Long-term missing children cases not being investigated - Blaine
With an average of 150 children reported missing per month, founder of Hear the Children's Cry Betty Ann Blaine, is lamenting the level of attention being given to the issue of missing children.
"There is no attention given to long-term missing children and I would love to know how the police deal with those cases because there is no ongoing investigation for long-term missing children," she said in an interview with The Gleaner.
Blaine has described the problem of missing children as a crisis, noting that a breakdown in family life is one of the root causes of the issue.
"We receive between 130 and 150 reports every single month. That alone tells you that we are in a crisis that has to do with what is happening in the homes with our children. We are only a country of 2.7 million people, so I suspect that this statistic must be one of the highest in the world per capita when you look at the number of children reported missing," she said.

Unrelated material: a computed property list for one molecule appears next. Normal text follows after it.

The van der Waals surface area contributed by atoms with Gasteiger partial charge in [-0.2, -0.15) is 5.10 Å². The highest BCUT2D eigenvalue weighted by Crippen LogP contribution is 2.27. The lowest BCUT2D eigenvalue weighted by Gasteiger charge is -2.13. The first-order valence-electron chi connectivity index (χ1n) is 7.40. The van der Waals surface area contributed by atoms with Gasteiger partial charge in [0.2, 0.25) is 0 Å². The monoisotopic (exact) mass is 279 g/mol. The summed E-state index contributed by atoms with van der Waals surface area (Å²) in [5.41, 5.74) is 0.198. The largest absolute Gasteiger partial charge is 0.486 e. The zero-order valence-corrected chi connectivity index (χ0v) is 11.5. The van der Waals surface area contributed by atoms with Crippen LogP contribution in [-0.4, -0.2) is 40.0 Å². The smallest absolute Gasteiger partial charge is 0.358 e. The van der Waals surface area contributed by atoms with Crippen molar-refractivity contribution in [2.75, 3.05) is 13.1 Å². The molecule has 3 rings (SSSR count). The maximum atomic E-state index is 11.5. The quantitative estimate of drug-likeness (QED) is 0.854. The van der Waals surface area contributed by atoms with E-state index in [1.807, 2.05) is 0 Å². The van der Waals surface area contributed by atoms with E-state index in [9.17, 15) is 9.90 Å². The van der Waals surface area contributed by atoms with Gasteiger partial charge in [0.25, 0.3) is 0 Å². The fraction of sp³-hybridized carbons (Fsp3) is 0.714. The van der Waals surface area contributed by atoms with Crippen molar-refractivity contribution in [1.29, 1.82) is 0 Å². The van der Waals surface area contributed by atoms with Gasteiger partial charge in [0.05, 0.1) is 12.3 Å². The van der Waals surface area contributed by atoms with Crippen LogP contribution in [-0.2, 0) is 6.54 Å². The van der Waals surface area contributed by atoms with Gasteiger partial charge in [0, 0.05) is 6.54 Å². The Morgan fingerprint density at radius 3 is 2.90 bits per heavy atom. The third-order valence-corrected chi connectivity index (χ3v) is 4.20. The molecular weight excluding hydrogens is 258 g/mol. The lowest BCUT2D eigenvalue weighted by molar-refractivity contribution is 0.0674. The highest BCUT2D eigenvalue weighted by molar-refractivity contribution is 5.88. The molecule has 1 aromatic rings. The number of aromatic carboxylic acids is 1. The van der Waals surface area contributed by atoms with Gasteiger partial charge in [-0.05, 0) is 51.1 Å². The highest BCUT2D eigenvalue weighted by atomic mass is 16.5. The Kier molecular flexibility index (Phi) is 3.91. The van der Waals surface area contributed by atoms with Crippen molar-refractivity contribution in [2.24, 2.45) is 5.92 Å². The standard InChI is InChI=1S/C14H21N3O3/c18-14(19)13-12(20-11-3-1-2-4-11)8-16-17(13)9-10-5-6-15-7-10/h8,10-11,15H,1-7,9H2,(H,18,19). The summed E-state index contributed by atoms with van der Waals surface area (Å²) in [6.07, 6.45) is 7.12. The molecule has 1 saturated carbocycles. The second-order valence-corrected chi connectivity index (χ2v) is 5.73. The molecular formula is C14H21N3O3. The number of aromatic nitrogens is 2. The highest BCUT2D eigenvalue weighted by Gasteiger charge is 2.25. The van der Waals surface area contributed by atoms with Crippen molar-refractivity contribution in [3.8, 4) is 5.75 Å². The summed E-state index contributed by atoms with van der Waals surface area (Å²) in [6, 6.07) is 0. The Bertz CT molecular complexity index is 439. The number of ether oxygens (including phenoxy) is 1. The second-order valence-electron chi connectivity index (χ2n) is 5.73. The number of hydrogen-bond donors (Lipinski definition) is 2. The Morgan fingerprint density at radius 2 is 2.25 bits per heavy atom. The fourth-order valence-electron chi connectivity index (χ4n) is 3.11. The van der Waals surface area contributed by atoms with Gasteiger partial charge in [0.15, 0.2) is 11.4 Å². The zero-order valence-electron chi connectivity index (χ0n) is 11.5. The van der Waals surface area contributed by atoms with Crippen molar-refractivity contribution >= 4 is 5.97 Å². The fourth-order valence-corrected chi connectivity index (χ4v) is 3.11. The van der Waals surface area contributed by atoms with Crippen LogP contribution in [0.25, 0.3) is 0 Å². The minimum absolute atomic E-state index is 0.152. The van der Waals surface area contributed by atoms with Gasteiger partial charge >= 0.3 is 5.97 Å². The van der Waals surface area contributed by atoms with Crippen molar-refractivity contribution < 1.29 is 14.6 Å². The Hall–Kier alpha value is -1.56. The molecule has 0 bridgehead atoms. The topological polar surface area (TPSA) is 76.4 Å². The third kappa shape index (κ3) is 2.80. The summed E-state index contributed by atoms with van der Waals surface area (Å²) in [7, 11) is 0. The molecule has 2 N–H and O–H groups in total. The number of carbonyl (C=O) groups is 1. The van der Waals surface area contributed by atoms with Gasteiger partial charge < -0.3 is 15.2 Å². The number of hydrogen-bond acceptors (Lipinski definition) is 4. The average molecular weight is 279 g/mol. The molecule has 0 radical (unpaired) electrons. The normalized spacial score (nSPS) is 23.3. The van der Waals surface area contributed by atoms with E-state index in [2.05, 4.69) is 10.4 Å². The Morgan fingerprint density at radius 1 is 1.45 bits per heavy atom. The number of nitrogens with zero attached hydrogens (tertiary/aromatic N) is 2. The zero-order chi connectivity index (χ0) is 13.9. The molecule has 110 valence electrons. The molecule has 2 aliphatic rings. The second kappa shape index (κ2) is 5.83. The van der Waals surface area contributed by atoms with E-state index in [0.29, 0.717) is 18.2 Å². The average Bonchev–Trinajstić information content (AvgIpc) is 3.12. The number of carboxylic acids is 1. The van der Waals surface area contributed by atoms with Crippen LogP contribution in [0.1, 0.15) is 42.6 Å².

While pointing out that about 80 per cent of the children who go missing return home, Blaine said she is, however, very concerned about those children who remained missing.
"We have a situation in Jamaica where we have long-term missing children who are unaccounted for," she said.
According to Blaine, there is no ongoing investigation into the cases of long-term missing children.
"We don't know where they are, we don't know if they are dead or alive, we don't know if they are victims of child trafficking or whether they are in the sex industry," she added.
Blaine called for consensus and action among government agencies and law-enforcement officials in regards to cases of long-term missing children.
"I don't think they are being investigated. We don't get the sense that they are, particularly for those children who have been missing for more than two years. I think those cases have gone cold," she said.